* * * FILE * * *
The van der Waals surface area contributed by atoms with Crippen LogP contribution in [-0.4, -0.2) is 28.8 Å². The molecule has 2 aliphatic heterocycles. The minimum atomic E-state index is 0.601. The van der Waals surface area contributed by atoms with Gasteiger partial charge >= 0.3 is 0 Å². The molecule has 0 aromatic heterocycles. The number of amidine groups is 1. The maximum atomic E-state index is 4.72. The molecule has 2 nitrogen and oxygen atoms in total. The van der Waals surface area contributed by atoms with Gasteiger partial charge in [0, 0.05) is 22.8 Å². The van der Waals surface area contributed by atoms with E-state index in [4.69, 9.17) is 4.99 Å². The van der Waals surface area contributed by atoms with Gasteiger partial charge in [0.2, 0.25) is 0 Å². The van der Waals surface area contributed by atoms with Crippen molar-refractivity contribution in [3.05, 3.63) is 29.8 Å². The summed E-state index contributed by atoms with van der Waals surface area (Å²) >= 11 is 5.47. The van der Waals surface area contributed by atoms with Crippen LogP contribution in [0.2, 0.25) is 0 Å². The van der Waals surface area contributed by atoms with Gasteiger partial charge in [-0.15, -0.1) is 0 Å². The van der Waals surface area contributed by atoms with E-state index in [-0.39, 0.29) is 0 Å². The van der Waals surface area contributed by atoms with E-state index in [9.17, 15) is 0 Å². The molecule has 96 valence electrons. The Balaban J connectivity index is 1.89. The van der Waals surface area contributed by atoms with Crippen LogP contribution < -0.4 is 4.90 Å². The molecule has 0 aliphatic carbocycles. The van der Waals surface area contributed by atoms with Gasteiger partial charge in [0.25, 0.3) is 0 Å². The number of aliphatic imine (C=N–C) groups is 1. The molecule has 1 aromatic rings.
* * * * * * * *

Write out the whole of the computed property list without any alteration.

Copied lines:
The van der Waals surface area contributed by atoms with Crippen LogP contribution in [-0.4, -0.2) is 28.8 Å². The molecule has 2 aliphatic heterocycles. The minimum atomic E-state index is 0.601. The van der Waals surface area contributed by atoms with Gasteiger partial charge >= 0.3 is 0 Å². The molecule has 0 aromatic heterocycles. The number of amidine groups is 1. The maximum atomic E-state index is 4.72. The molecule has 2 nitrogen and oxygen atoms in total. The van der Waals surface area contributed by atoms with Gasteiger partial charge in [0, 0.05) is 22.8 Å². The van der Waals surface area contributed by atoms with E-state index in [4.69, 9.17) is 4.99 Å². The van der Waals surface area contributed by atoms with Gasteiger partial charge in [0.2, 0.25) is 0 Å². The van der Waals surface area contributed by atoms with Crippen molar-refractivity contribution in [3.05, 3.63) is 29.8 Å². The summed E-state index contributed by atoms with van der Waals surface area (Å²) >= 11 is 5.47. The van der Waals surface area contributed by atoms with Crippen LogP contribution in [0.2, 0.25) is 0 Å². The van der Waals surface area contributed by atoms with Gasteiger partial charge in [-0.15, -0.1) is 0 Å². The van der Waals surface area contributed by atoms with E-state index in [-0.39, 0.29) is 0 Å². The van der Waals surface area contributed by atoms with E-state index in [9.17, 15) is 0 Å². The molecule has 96 valence electrons. The Balaban J connectivity index is 1.89. The van der Waals surface area contributed by atoms with Crippen LogP contribution < -0.4 is 4.90 Å². The molecule has 0 aliphatic carbocycles. The van der Waals surface area contributed by atoms with Gasteiger partial charge in [0.25, 0.3) is 0 Å². The number of aliphatic imine (C=N–C) groups is 1. The molecule has 1 aromatic rings.